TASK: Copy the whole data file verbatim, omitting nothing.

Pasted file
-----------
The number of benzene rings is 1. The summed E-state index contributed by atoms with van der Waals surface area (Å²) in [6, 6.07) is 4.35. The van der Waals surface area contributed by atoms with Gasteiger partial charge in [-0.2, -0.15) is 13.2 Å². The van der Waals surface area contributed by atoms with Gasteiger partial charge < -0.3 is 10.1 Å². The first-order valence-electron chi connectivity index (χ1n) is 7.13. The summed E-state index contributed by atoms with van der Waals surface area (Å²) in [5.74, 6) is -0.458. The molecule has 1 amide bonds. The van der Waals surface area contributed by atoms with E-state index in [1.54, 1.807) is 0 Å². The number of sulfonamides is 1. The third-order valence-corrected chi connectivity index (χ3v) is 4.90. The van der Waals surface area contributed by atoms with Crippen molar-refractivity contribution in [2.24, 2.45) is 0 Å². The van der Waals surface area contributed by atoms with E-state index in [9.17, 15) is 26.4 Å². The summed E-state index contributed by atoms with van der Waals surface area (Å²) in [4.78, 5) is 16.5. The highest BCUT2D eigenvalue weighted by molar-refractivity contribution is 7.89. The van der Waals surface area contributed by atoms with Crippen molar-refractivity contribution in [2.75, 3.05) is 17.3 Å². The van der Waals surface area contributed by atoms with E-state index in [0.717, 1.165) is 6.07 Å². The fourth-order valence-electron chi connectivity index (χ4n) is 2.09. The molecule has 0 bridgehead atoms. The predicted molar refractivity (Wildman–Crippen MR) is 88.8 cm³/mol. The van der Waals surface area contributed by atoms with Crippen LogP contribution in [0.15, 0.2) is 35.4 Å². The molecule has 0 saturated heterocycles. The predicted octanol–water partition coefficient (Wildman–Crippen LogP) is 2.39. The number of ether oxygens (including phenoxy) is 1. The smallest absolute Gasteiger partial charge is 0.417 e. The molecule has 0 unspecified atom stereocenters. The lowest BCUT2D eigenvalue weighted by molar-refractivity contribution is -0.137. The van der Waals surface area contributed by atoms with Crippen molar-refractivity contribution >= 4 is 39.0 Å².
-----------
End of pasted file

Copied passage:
The number of benzene rings is 1. The summed E-state index contributed by atoms with van der Waals surface area (Å²) in [6, 6.07) is 4.35. The van der Waals surface area contributed by atoms with Gasteiger partial charge in [-0.2, -0.15) is 13.2 Å². The van der Waals surface area contributed by atoms with Gasteiger partial charge < -0.3 is 10.1 Å². The first-order valence-electron chi connectivity index (χ1n) is 7.13. The summed E-state index contributed by atoms with van der Waals surface area (Å²) in [5.74, 6) is -0.458. The molecule has 1 amide bonds. The van der Waals surface area contributed by atoms with E-state index in [1.54, 1.807) is 0 Å². The number of sulfonamides is 1. The third-order valence-corrected chi connectivity index (χ3v) is 4.90. The van der Waals surface area contributed by atoms with Crippen molar-refractivity contribution in [2.24, 2.45) is 0 Å². The van der Waals surface area contributed by atoms with E-state index in [9.17, 15) is 26.4 Å². The summed E-state index contributed by atoms with van der Waals surface area (Å²) in [4.78, 5) is 16.5. The highest BCUT2D eigenvalue weighted by molar-refractivity contribution is 7.89. The van der Waals surface area contributed by atoms with Crippen molar-refractivity contribution in [2.75, 3.05) is 17.3 Å². The van der Waals surface area contributed by atoms with E-state index in [0.717, 1.165) is 6.07 Å². The fourth-order valence-electron chi connectivity index (χ4n) is 2.09. The molecule has 0 bridgehead atoms. The predicted molar refractivity (Wildman–Crippen MR) is 88.8 cm³/mol. The van der Waals surface area contributed by atoms with Crippen LogP contribution in [0.15, 0.2) is 35.4 Å². The molecule has 0 saturated heterocycles. The predicted octanol–water partition coefficient (Wildman–Crippen LogP) is 2.39. The number of ether oxygens (including phenoxy) is 1. The smallest absolute Gasteiger partial charge is 0.417 e. The molecule has 0 unspecified atom stereocenters. The lowest BCUT2D eigenvalue weighted by molar-refractivity contribution is -0.137. The van der Waals surface area contributed by atoms with Crippen molar-refractivity contribution >= 4 is 39.0 Å².